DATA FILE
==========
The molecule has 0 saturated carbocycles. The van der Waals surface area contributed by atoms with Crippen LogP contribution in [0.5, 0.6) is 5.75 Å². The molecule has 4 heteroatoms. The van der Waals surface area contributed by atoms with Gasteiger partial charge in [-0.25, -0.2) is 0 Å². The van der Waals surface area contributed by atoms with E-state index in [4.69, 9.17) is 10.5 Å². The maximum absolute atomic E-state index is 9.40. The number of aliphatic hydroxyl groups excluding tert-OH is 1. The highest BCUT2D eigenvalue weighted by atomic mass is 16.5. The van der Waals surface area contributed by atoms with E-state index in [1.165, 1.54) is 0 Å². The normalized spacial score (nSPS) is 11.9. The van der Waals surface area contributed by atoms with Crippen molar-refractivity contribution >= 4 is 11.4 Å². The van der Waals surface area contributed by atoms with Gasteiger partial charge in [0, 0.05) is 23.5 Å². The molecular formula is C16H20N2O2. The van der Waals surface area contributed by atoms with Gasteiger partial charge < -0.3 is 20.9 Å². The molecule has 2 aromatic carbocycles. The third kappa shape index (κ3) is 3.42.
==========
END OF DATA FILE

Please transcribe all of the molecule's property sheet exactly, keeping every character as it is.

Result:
The molecule has 0 saturated carbocycles. The van der Waals surface area contributed by atoms with Crippen LogP contribution in [0.5, 0.6) is 5.75 Å². The molecule has 4 heteroatoms. The van der Waals surface area contributed by atoms with Gasteiger partial charge in [-0.25, -0.2) is 0 Å². The van der Waals surface area contributed by atoms with E-state index in [4.69, 9.17) is 10.5 Å². The maximum absolute atomic E-state index is 9.40. The number of aliphatic hydroxyl groups excluding tert-OH is 1. The highest BCUT2D eigenvalue weighted by atomic mass is 16.5. The van der Waals surface area contributed by atoms with E-state index in [1.165, 1.54) is 0 Å². The normalized spacial score (nSPS) is 11.9. The van der Waals surface area contributed by atoms with Crippen molar-refractivity contribution >= 4 is 11.4 Å². The van der Waals surface area contributed by atoms with Gasteiger partial charge in [0, 0.05) is 23.5 Å². The molecular formula is C16H20N2O2. The van der Waals surface area contributed by atoms with Gasteiger partial charge < -0.3 is 20.9 Å². The molecule has 2 aromatic carbocycles. The third kappa shape index (κ3) is 3.42.